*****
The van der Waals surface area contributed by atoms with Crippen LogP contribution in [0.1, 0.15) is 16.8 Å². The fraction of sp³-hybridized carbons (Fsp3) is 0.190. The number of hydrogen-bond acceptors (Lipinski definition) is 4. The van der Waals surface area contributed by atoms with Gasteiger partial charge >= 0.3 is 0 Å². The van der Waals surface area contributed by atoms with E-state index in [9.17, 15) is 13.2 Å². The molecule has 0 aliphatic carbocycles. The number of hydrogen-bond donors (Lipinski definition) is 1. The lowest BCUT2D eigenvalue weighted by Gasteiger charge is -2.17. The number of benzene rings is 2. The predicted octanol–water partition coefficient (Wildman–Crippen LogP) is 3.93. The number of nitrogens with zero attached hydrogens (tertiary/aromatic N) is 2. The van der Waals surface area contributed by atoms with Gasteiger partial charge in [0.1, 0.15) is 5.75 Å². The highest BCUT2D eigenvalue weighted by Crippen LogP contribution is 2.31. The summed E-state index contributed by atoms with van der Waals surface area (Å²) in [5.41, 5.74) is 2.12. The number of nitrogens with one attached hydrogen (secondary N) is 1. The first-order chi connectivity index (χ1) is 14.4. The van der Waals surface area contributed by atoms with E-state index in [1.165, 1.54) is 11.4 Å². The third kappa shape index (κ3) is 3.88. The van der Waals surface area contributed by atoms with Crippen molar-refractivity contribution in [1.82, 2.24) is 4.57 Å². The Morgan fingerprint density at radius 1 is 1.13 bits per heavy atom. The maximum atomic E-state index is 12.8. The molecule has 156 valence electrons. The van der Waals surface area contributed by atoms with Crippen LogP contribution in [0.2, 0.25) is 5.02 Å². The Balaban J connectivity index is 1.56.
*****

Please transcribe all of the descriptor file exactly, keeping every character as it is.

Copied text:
The van der Waals surface area contributed by atoms with Crippen LogP contribution in [0.1, 0.15) is 16.8 Å². The fraction of sp³-hybridized carbons (Fsp3) is 0.190. The number of hydrogen-bond acceptors (Lipinski definition) is 4. The van der Waals surface area contributed by atoms with Gasteiger partial charge >= 0.3 is 0 Å². The van der Waals surface area contributed by atoms with E-state index in [9.17, 15) is 13.2 Å². The molecule has 0 aliphatic carbocycles. The number of hydrogen-bond donors (Lipinski definition) is 1. The lowest BCUT2D eigenvalue weighted by Gasteiger charge is -2.17. The number of benzene rings is 2. The predicted octanol–water partition coefficient (Wildman–Crippen LogP) is 3.93. The number of nitrogens with zero attached hydrogens (tertiary/aromatic N) is 2. The van der Waals surface area contributed by atoms with Gasteiger partial charge in [0.1, 0.15) is 5.75 Å². The highest BCUT2D eigenvalue weighted by Crippen LogP contribution is 2.31. The summed E-state index contributed by atoms with van der Waals surface area (Å²) in [5.41, 5.74) is 2.12. The number of nitrogens with one attached hydrogen (secondary N) is 1. The first-order chi connectivity index (χ1) is 14.4. The van der Waals surface area contributed by atoms with E-state index in [1.165, 1.54) is 11.4 Å². The third kappa shape index (κ3) is 3.88. The van der Waals surface area contributed by atoms with Crippen molar-refractivity contribution in [1.82, 2.24) is 4.57 Å². The Morgan fingerprint density at radius 1 is 1.13 bits per heavy atom. The maximum atomic E-state index is 12.8. The molecule has 156 valence electrons. The van der Waals surface area contributed by atoms with Crippen LogP contribution in [0.2, 0.25) is 5.02 Å². The Balaban J connectivity index is 1.56.